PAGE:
Some free agent signings from last week, and unsigned players Hudler and Vrbata
Last week’s free agent frenzy, speaking as someone that was doing write-ups along with Dobber, Neil, and Ian here last Friday, was completely off the rails. I got home at 12:55 PM Atlantic time, so five minutes before free agency, hoping I could eat the slice of pizza I brought home with me. I didn’t touch it for nearly three hours.
The interview period allowed by teams sure helped things along, as there was about a dozen signings in the first 30 minutes.
I just wanted to go over three players that I didn’t get to touch on last week as they were written up by other writers here at Dobber.
This one seemingly came out of nowhere. Anecdotally, there are rumours nearly every year about Radulov coming back to the NHL, and outside of a short stint in 2012, they never came to fruition. Well, he is now as a member of the Montreal Canadiens for at least a year.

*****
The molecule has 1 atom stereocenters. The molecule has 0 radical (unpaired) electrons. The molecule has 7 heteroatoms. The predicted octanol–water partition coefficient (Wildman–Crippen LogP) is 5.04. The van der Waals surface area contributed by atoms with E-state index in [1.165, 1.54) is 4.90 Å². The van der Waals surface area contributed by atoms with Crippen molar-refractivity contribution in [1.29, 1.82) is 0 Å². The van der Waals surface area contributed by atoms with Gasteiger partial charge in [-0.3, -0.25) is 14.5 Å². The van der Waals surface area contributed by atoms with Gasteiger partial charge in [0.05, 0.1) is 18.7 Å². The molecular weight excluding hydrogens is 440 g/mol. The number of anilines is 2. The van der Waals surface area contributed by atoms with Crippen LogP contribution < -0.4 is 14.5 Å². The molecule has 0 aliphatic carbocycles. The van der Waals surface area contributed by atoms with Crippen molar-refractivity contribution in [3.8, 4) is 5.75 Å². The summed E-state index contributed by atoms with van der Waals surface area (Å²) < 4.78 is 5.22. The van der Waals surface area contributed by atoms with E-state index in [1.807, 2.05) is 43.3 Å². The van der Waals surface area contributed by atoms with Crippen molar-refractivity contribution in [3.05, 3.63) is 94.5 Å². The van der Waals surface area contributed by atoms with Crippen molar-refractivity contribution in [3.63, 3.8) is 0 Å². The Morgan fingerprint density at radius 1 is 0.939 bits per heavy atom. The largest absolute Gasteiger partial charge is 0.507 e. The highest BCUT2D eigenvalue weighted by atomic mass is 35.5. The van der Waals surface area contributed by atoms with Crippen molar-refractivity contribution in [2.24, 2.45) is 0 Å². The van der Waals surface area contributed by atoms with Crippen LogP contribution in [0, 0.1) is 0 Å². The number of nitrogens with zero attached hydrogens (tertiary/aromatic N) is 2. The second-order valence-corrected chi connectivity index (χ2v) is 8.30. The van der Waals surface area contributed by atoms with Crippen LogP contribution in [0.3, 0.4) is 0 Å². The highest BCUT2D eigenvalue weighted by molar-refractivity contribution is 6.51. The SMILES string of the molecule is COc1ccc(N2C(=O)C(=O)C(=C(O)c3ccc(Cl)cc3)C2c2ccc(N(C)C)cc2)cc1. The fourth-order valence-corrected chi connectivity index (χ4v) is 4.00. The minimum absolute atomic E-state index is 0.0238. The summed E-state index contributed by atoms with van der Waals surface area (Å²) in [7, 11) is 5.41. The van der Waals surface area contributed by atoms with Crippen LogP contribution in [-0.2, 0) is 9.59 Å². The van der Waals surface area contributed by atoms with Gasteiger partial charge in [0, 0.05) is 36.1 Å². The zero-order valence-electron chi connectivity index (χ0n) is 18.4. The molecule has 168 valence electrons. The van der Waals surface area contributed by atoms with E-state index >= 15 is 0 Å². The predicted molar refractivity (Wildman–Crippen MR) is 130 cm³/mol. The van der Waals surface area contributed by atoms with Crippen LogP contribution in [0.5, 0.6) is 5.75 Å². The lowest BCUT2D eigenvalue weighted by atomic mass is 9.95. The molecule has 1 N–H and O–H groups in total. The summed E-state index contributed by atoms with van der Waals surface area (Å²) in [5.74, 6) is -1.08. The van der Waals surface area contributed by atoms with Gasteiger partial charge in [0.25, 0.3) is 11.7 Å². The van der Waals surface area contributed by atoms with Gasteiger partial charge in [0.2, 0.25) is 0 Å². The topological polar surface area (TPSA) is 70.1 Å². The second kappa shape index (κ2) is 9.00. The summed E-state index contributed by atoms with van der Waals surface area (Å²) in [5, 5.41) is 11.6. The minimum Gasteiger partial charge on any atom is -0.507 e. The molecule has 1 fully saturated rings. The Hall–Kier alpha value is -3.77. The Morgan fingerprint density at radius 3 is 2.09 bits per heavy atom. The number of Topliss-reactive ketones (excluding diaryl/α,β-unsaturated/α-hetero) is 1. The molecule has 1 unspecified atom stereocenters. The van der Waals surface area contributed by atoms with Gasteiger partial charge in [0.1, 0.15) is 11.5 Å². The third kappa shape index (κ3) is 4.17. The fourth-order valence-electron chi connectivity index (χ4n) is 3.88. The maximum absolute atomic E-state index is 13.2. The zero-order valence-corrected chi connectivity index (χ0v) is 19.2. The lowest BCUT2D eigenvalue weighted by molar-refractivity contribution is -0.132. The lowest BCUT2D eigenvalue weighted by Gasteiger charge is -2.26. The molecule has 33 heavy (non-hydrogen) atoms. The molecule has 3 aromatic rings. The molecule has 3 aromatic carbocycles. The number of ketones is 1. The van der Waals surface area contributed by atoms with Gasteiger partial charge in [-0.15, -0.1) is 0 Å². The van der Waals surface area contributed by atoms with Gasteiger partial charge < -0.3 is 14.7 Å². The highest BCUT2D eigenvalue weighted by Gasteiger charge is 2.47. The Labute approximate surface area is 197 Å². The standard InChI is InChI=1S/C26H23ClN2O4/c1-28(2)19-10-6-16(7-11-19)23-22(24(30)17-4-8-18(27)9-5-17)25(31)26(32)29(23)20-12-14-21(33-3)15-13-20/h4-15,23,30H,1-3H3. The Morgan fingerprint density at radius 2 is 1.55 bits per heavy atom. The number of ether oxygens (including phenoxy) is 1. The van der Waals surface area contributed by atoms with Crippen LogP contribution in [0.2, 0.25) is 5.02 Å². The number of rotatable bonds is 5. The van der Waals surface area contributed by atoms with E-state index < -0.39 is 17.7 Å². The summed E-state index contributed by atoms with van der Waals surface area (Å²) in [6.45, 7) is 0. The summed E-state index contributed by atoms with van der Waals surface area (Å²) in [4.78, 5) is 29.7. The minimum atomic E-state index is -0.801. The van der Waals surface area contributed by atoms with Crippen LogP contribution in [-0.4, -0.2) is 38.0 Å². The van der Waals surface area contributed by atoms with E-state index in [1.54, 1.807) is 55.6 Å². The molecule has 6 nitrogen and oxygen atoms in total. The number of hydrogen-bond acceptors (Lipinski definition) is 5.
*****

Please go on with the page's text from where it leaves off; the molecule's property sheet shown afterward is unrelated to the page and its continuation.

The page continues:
Call me skeptical on Radulov, though. There are three reasons for this:
- The assumption is he will be starting on the second line alongside Tomas Plekanec. I like Plekanec a lot as a second line centre, but going into his Age 34 season, it’s a reasonable question to ask how much Plekanec has left in his game. Also, Plekanec’s ice time decreased last year as the season went on as a function of the increasing role of Alex Galchenyuk.
- The first power play unit – again, an assumption – probably won’t include Radulov, at least out of the gate. From Dobber Tools, if last year was any indication, the Habs will use either Pacioretty-Galchenyuk-Gallagher or Pacioretty-Plekanec-Gallagher as the three forwards, with Weber-Markov on the blue line. I suppose they could go to a four-forward power play, but they rarely did that last year. Michel Therrien is nothing if not consistent.